Do You Know the Social Impact Theory?
Social impact theory tries to assess how individuals can be sources or objects of social influence. The social impact theory includes any influence on people’s feelings, thoughts, or behaviors. Therefore, the social impact theory helps us understand in which social situations we produce a greater influence.
Thus, the social impact will depend on the social forces, which are what causes the changes, the immediacy of the event, and the number of sources that produce the impact. The application of social impact varies from the diffusion of responsibility to social laziness, stage fright, or persuasive communication.
The social impact theory
The value of relationships is based on costs and rewards. While costs subtract points from a relationship, the rewards add points. On one hand, rewards give us pleasure or satisfaction that we enjoy, while the costs include any factor that takes away from our happiness.
For example, imagine that we’re studying for an exam that we have tomorrow. Suddenly, a friend calls us and end up wasting all afternoon talking on the phone. The call costs us because it kept us from studying. Therefore, in this case, that relationship is considered negative. Our friend influenced us, and that influence is a social impact.
Factors of the social impact theory
We can explain the social impact theory using three factors. These factors are:
- Strength: Many individual factors make a person influential. This covers individual factors such as scope, intelligence, and wealth. It also includes factors related to relationships, such as belonging to the same group. For example, the relationships we have with a friend.
- Immediacy: It takes into account the recent occurrence of the event and if there were other factors that could have impacted the outcome. In the example we used earlier, the event was the exam we had to take the next day. However, our friend kept us from studying. The immediacy in that example was the time we had until the exam.
- The number of sources: The number of sources refers to the number of sources of influence. In the previous example, the only source of influence was our friend’s call.
Laws of the social impact theory
The three factors produce three social impact laws. The first law pertains to social forces. This law establishes that social impact depends on how the three factors in the previous section interact with one another. If any of the factors increases, that increase will greatly increase our social impact. On the other hand, a zero or very low value would mean that there would practically be no social impact.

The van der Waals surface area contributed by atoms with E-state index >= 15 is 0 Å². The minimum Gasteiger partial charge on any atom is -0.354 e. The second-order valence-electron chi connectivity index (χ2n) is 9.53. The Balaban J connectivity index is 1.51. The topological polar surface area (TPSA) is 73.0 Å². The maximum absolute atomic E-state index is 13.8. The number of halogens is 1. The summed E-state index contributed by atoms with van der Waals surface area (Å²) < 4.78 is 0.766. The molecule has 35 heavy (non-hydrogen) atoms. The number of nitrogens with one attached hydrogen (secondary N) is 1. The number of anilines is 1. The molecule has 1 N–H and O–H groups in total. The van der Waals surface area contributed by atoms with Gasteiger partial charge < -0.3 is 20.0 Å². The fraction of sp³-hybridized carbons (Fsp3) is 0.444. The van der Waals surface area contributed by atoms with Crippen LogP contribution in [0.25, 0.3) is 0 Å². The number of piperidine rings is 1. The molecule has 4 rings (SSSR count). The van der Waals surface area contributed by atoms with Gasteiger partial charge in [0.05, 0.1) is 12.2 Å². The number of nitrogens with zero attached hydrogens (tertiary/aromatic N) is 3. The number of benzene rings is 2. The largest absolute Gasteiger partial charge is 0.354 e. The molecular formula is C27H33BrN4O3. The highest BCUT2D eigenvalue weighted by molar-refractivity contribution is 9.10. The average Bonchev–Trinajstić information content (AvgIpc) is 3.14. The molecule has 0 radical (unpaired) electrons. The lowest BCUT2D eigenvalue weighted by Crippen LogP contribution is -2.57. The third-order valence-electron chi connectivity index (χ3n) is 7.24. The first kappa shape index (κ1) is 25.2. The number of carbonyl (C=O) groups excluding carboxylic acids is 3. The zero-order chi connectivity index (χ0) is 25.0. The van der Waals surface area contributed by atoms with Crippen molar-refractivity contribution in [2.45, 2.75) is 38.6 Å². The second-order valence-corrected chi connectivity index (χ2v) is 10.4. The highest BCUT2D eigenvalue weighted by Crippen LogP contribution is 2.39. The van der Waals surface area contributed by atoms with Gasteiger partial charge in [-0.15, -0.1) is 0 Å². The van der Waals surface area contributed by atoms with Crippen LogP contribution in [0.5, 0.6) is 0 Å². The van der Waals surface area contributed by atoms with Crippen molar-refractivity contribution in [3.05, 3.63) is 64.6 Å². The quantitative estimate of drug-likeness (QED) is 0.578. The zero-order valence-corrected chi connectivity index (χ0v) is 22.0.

The second law is a psychosocial one. According to this law, the greatest social impact occurs when a single source appears. This happens when there’s no source and one suddenly appears. However, when one or more sources appear and there’s already an existing source, the sources will have less and less impact. In one study, several people stayed in the street staring at the sky. The results showed that more people looking at the sky meant more onlookers were curious. However, that change became increasingly insignificant as more people showed up.
The third and last law is the multiplication and divisions of impact. According to this law, strength, immediacy, and the number of sources all play a role in social impact. In other words, the more force and immediacy, and the greater number of sources there are in a given social situation, the more social impact will be divided among the sources. This law explains phenomena such as the diffusion of responsibility, where people feel less responsible when the number of people around them increases.
Dynamic social impact theory
The rules that guide the social impact theory describe people as recipients who passively accept social impact. It doesn’t completely compensate for the dynamics involved in social interactions. The social impact theory tried to discover those unknown factors.
According to this dynamic theory, force determines social influence, immediacy, and the number of sources, as in the previous theory. However, these groups are complex systems that change constantly and are never static. The dynamic social impact theory reorganized the groups into four basic patterns: consolidation, clustering, correlation, and continuing diversity. These patterns allow group dynamics to operate and ideas to spread throughout the group.
- Consolidation: When people interact with each other, their actions, attitudes, and opinions become standardized to one another over time.
- Clustering: People tend to interact with group members with similar opinions.
- Correlation: Over time, the individual group members’ opinions on a variety of topics begin to converge and correlate with one another.
- Continuing diversity: If members of a minority group communicate with the members of a majority but resist their influence, there may be some degree of adversity.
These theories help us understand the influence that other people or groups can have on each other. Social impact theory states that sources can affect us in our daily lives. Thanks to this theory, we can measure just how much they impact us. We can know what factors are going to affect us the most and how to avoid social impact if necessary.